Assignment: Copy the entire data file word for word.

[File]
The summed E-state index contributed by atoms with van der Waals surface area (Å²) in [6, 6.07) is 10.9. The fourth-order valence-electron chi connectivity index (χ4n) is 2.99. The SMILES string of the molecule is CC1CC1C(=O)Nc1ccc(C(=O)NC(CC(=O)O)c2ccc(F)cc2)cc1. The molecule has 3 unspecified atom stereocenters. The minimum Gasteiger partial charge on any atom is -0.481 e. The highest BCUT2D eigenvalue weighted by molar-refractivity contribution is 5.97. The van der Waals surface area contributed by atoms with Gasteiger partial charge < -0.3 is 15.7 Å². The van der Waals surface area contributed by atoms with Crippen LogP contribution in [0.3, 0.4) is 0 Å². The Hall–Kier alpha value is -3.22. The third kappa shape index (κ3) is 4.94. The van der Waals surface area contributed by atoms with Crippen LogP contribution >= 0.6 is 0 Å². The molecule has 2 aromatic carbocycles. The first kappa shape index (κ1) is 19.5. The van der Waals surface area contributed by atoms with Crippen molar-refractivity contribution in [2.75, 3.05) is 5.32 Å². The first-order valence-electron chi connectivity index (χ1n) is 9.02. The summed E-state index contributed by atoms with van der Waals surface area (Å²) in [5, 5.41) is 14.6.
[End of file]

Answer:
The summed E-state index contributed by atoms with van der Waals surface area (Å²) in [6, 6.07) is 10.9. The fourth-order valence-electron chi connectivity index (χ4n) is 2.99. The SMILES string of the molecule is CC1CC1C(=O)Nc1ccc(C(=O)NC(CC(=O)O)c2ccc(F)cc2)cc1. The molecule has 3 unspecified atom stereocenters. The minimum Gasteiger partial charge on any atom is -0.481 e. The highest BCUT2D eigenvalue weighted by molar-refractivity contribution is 5.97. The van der Waals surface area contributed by atoms with Gasteiger partial charge < -0.3 is 15.7 Å². The van der Waals surface area contributed by atoms with Crippen LogP contribution in [0.3, 0.4) is 0 Å². The Hall–Kier alpha value is -3.22. The third kappa shape index (κ3) is 4.94. The van der Waals surface area contributed by atoms with Crippen LogP contribution >= 0.6 is 0 Å². The molecule has 2 aromatic carbocycles. The first kappa shape index (κ1) is 19.5. The van der Waals surface area contributed by atoms with Crippen molar-refractivity contribution in [2.75, 3.05) is 5.32 Å². The first-order valence-electron chi connectivity index (χ1n) is 9.02. The summed E-state index contributed by atoms with van der Waals surface area (Å²) in [5, 5.41) is 14.6.